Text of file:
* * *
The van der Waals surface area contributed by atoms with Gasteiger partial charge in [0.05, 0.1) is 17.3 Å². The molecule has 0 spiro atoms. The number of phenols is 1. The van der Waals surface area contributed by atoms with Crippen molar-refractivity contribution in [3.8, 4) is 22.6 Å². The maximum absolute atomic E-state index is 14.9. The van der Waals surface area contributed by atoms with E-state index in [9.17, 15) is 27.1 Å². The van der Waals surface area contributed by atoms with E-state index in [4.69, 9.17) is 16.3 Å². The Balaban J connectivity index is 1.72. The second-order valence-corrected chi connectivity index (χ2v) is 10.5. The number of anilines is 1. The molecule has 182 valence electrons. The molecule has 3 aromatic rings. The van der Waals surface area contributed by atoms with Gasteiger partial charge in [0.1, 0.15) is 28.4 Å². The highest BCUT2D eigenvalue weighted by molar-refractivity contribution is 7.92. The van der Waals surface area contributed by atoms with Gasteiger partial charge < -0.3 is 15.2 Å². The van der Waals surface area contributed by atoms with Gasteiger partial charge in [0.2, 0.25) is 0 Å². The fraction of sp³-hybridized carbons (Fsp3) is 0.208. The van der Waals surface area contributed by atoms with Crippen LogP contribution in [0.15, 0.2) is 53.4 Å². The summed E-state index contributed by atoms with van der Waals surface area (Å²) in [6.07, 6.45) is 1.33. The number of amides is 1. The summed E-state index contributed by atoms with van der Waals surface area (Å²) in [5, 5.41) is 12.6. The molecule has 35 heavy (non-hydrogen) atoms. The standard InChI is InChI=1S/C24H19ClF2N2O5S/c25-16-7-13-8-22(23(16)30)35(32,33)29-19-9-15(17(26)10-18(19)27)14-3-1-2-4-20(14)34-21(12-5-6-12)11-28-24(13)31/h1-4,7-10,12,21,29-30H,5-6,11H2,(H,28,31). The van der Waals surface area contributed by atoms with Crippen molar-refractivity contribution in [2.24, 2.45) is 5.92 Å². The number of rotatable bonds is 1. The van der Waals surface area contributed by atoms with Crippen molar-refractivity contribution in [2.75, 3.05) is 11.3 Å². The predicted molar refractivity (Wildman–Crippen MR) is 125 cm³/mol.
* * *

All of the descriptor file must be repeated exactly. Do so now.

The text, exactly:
The van der Waals surface area contributed by atoms with Gasteiger partial charge in [0.05, 0.1) is 17.3 Å². The molecule has 0 spiro atoms. The number of phenols is 1. The van der Waals surface area contributed by atoms with Crippen molar-refractivity contribution in [3.8, 4) is 22.6 Å². The maximum absolute atomic E-state index is 14.9. The van der Waals surface area contributed by atoms with E-state index in [9.17, 15) is 27.1 Å². The van der Waals surface area contributed by atoms with E-state index in [4.69, 9.17) is 16.3 Å². The Balaban J connectivity index is 1.72. The second-order valence-corrected chi connectivity index (χ2v) is 10.5. The number of anilines is 1. The molecule has 182 valence electrons. The molecule has 3 aromatic rings. The van der Waals surface area contributed by atoms with Gasteiger partial charge in [0.1, 0.15) is 28.4 Å². The highest BCUT2D eigenvalue weighted by molar-refractivity contribution is 7.92. The van der Waals surface area contributed by atoms with Gasteiger partial charge < -0.3 is 15.2 Å². The van der Waals surface area contributed by atoms with Gasteiger partial charge in [0.2, 0.25) is 0 Å². The fraction of sp³-hybridized carbons (Fsp3) is 0.208. The van der Waals surface area contributed by atoms with Crippen LogP contribution in [0.15, 0.2) is 53.4 Å². The summed E-state index contributed by atoms with van der Waals surface area (Å²) in [6.07, 6.45) is 1.33. The number of amides is 1. The summed E-state index contributed by atoms with van der Waals surface area (Å²) in [5, 5.41) is 12.6. The molecule has 35 heavy (non-hydrogen) atoms. The standard InChI is InChI=1S/C24H19ClF2N2O5S/c25-16-7-13-8-22(23(16)30)35(32,33)29-19-9-15(17(26)10-18(19)27)14-3-1-2-4-20(14)34-21(12-5-6-12)11-28-24(13)31/h1-4,7-10,12,21,29-30H,5-6,11H2,(H,28,31). The van der Waals surface area contributed by atoms with Crippen molar-refractivity contribution in [2.24, 2.45) is 5.92 Å². The number of rotatable bonds is 1. The van der Waals surface area contributed by atoms with Crippen molar-refractivity contribution in [2.75, 3.05) is 11.3 Å². The predicted molar refractivity (Wildman–Crippen MR) is 125 cm³/mol.